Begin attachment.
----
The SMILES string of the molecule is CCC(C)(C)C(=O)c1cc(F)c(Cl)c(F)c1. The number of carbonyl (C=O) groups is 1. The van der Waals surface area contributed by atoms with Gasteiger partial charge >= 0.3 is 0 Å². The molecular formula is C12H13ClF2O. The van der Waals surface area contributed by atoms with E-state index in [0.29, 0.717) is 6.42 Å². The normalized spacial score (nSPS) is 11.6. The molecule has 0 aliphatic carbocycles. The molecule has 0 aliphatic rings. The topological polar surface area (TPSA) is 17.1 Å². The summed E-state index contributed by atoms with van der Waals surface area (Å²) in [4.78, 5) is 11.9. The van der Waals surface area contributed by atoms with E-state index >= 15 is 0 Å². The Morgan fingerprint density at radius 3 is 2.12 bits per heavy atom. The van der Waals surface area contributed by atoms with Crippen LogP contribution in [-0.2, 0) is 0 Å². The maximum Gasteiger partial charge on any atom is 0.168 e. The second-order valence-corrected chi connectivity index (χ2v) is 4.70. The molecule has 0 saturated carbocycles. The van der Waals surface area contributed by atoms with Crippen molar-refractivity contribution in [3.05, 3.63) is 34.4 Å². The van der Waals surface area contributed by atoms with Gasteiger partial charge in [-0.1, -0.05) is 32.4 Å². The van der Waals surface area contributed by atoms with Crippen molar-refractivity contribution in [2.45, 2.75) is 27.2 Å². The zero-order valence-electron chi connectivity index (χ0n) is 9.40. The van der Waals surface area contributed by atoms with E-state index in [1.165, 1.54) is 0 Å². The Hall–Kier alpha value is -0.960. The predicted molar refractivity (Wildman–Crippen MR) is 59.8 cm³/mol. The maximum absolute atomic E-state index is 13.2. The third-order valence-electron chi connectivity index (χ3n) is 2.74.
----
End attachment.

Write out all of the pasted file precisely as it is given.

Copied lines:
The SMILES string of the molecule is CCC(C)(C)C(=O)c1cc(F)c(Cl)c(F)c1. The number of carbonyl (C=O) groups is 1. The van der Waals surface area contributed by atoms with Gasteiger partial charge >= 0.3 is 0 Å². The molecular formula is C12H13ClF2O. The van der Waals surface area contributed by atoms with E-state index in [0.29, 0.717) is 6.42 Å². The normalized spacial score (nSPS) is 11.6. The molecule has 0 aliphatic carbocycles. The molecule has 0 aliphatic rings. The topological polar surface area (TPSA) is 17.1 Å². The summed E-state index contributed by atoms with van der Waals surface area (Å²) in [4.78, 5) is 11.9. The van der Waals surface area contributed by atoms with E-state index >= 15 is 0 Å². The Morgan fingerprint density at radius 3 is 2.12 bits per heavy atom. The van der Waals surface area contributed by atoms with Crippen LogP contribution in [-0.2, 0) is 0 Å². The maximum Gasteiger partial charge on any atom is 0.168 e. The second-order valence-corrected chi connectivity index (χ2v) is 4.70. The molecule has 0 saturated carbocycles. The van der Waals surface area contributed by atoms with Crippen molar-refractivity contribution in [3.05, 3.63) is 34.4 Å². The van der Waals surface area contributed by atoms with Gasteiger partial charge in [-0.1, -0.05) is 32.4 Å². The van der Waals surface area contributed by atoms with Crippen molar-refractivity contribution in [2.45, 2.75) is 27.2 Å². The zero-order valence-electron chi connectivity index (χ0n) is 9.40. The van der Waals surface area contributed by atoms with E-state index in [1.165, 1.54) is 0 Å². The Hall–Kier alpha value is -0.960. The predicted molar refractivity (Wildman–Crippen MR) is 59.8 cm³/mol. The maximum absolute atomic E-state index is 13.2. The third-order valence-electron chi connectivity index (χ3n) is 2.74.